How to attach metadata for google photos for uploading legacy photos to google photos with GPS, ratings and descriptions.

The tool of choice for me is exiv2. It gives command line access to the various metadata attributes in JPEG files. (exiftool is another alternative.)

The metadata of files can be explored with a command such as:

exiv2 print -b -P XEI myfile.jpg

Ratings and Descriptions

These attributes are used by Windows explorer, were used by the depreciated Windows Photo Gallery, and are used by XnViewMp.

  • Rating: Xmp.xmp.Rating (windows and other tools uses this for the number of stars)
  • Description: Exif.Image.ImageDescription (windows uses this for ‘Title’ column in explorer)
  • Tags/Keywords: Xmp.dc.subject or Exif.Image.XPKeywords

To migrate from old XML metadata to embedded metadata I’ve used these commands:

exiv2 -M"add Xmp.xmp.Rating XmpText ${rating}" myfile.jpg
exiv2 -M"set Exif.Image.ImageDescription  Ascii '${desc}'" myfile.jpg
exiv2 -M"set Xmp.dc.subject  XmpBag ${tag}"  myfile.jpg
exiv2 -M"add Xmp.dc.subject  XmpBag ${tag}"  myfile.jpg

Google Photos, however uses a different metadata field for it’s description. To migrate from the ImageDescription tag I’ve used these commands:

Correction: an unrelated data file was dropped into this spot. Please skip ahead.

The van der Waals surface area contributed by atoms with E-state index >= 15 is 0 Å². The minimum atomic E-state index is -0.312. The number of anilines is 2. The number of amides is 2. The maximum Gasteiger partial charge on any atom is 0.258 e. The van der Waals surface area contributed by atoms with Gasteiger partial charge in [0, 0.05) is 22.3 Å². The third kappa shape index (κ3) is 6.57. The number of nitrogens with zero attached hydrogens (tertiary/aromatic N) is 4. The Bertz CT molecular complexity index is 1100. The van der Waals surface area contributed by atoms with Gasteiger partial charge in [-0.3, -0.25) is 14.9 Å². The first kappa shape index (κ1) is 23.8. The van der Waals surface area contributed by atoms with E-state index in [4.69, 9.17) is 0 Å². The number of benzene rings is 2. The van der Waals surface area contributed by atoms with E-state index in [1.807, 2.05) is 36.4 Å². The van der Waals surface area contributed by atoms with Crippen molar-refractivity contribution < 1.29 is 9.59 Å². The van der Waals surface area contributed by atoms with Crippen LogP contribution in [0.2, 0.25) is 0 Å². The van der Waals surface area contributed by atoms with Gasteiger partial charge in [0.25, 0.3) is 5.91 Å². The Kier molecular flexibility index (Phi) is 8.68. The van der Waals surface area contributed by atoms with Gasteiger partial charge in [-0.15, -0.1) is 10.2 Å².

desc=`exiv2 print -b -P t -g  Exif.Image.ImageDescription myfile.jpg`
exiv2 -M"set Iptc.Application2.Caption Ascii '${desc}'"  myfile.jpg

Geo tagging

Old digital cameras did not tag the location. For the mapping function of google photos to work the GPS info needs to be added.

One option is to use a tool such as GeoSetter.

However, as I already had tagged locations in metadata, such as Japan/Tokyo/Takao/Mt Takao I plugged them into a service such as gisgraphy and created a map such as:

{"Japan/Tokyo/Takao/Mt Takao"=>{"latitude"=>"35.625140", "longitude"=>"139.243641"},

Then in ruby a quick and dirty conversion to Exif tags can be done.

lat_ref = "North"
lat = gps["latitude"]
long_ref = "East"
long = gps["longitude"]
if lat =~ /^[\+\-]/
  if lat[0] == "-"
    lat_ref = "South"
if long =~ /^[\+\-]/
  if long[0] == "-"
    long_ref = "West"
  long = long[1..-1]
def format_rat(set)
  return "#{set[0]}/1 #{set[1]}/1 #{(set[2]*10000).floor.to_i}/10000"
lat_rat = format_rat(split_raw(lat))
long_rat = format_rat(split_raw(long))

system("exiv2 -M\"set Exif.GPSInfo.GPSLatitudeRef  Ascii '#{lat_ref}'\"   '#{file}'")
system("exiv2 -M\"set Exif.GPSInfo.GPSLongitudeRef Ascii '#{long_ref}'\"  '#{file}'")
system("exiv2 -M\"set Exif.GPSInfo.GPSLatitude     Rational '#{lat_rat}'\"  '#{file}'")
system("exiv2 -M\"set Exif.GPSInfo.GPSLongitude    Rational '#{long_rat}'\" '#{file}'")

Google Photos respects these and displays old digital camera photos on the map.


Old film scans won’t even have a correct date. For those it’s usually possible to figure out the date, but not the time.

exiv2 -M"set Exif.Image.DateTime  Ascii '${eventdate} 0:00:00'" myfile.jpg
exiv2 -M"set Exif.Photo.DateTimeOriginal  Ascii '${eventdate} 0:00:00'" myfile.jpg


Use Gphotos Uploader.